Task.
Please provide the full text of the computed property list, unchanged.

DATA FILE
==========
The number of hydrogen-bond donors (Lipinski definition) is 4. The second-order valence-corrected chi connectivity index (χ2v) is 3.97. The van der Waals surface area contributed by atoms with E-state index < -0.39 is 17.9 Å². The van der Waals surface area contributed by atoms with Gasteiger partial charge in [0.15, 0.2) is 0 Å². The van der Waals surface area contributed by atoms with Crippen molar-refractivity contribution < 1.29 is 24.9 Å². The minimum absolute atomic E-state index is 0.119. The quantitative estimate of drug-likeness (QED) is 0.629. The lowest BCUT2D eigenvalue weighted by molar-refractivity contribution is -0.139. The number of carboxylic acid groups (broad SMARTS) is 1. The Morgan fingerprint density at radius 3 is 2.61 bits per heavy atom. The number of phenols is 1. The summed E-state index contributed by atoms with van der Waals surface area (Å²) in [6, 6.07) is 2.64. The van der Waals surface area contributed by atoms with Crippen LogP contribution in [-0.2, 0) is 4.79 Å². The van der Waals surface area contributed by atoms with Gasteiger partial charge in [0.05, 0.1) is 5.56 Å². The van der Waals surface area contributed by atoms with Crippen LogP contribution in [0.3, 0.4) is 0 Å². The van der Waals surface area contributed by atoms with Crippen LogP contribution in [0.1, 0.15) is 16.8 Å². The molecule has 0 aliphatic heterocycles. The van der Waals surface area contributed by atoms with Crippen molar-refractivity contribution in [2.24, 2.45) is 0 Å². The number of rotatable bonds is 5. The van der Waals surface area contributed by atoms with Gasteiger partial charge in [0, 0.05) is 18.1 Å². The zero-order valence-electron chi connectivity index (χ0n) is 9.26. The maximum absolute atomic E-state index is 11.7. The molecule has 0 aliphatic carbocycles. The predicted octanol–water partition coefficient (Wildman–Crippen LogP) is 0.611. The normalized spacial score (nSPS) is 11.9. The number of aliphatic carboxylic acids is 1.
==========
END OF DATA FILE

The number of hydrogen-bond donors (Lipinski definition) is 4. The second-order valence-corrected chi connectivity index (χ2v) is 3.97. The van der Waals surface area contributed by atoms with E-state index < -0.39 is 17.9 Å². The van der Waals surface area contributed by atoms with Gasteiger partial charge in [0.15, 0.2) is 0 Å². The van der Waals surface area contributed by atoms with Crippen molar-refractivity contribution < 1.29 is 24.9 Å². The minimum absolute atomic E-state index is 0.119. The quantitative estimate of drug-likeness (QED) is 0.629. The lowest BCUT2D eigenvalue weighted by molar-refractivity contribution is -0.139. The number of carboxylic acid groups (broad SMARTS) is 1. The Morgan fingerprint density at radius 3 is 2.61 bits per heavy atom. The number of phenols is 1. The summed E-state index contributed by atoms with van der Waals surface area (Å²) in [6, 6.07) is 2.64. The van der Waals surface area contributed by atoms with Crippen LogP contribution in [-0.2, 0) is 4.79 Å². The van der Waals surface area contributed by atoms with Gasteiger partial charge in [0.05, 0.1) is 5.56 Å². The van der Waals surface area contributed by atoms with Crippen LogP contribution in [0.3, 0.4) is 0 Å². The van der Waals surface area contributed by atoms with Crippen LogP contribution in [0.1, 0.15) is 16.8 Å². The molecule has 0 aliphatic heterocycles. The van der Waals surface area contributed by atoms with Crippen molar-refractivity contribution in [2.24, 2.45) is 0 Å². The number of rotatable bonds is 5. The van der Waals surface area contributed by atoms with Gasteiger partial charge in [0, 0.05) is 18.1 Å². The zero-order valence-electron chi connectivity index (χ0n) is 9.26. The maximum absolute atomic E-state index is 11.7. The molecule has 0 aliphatic carbocycles. The predicted octanol–water partition coefficient (Wildman–Crippen LogP) is 0.611. The normalized spacial score (nSPS) is 11.9. The number of aliphatic carboxylic acids is 1.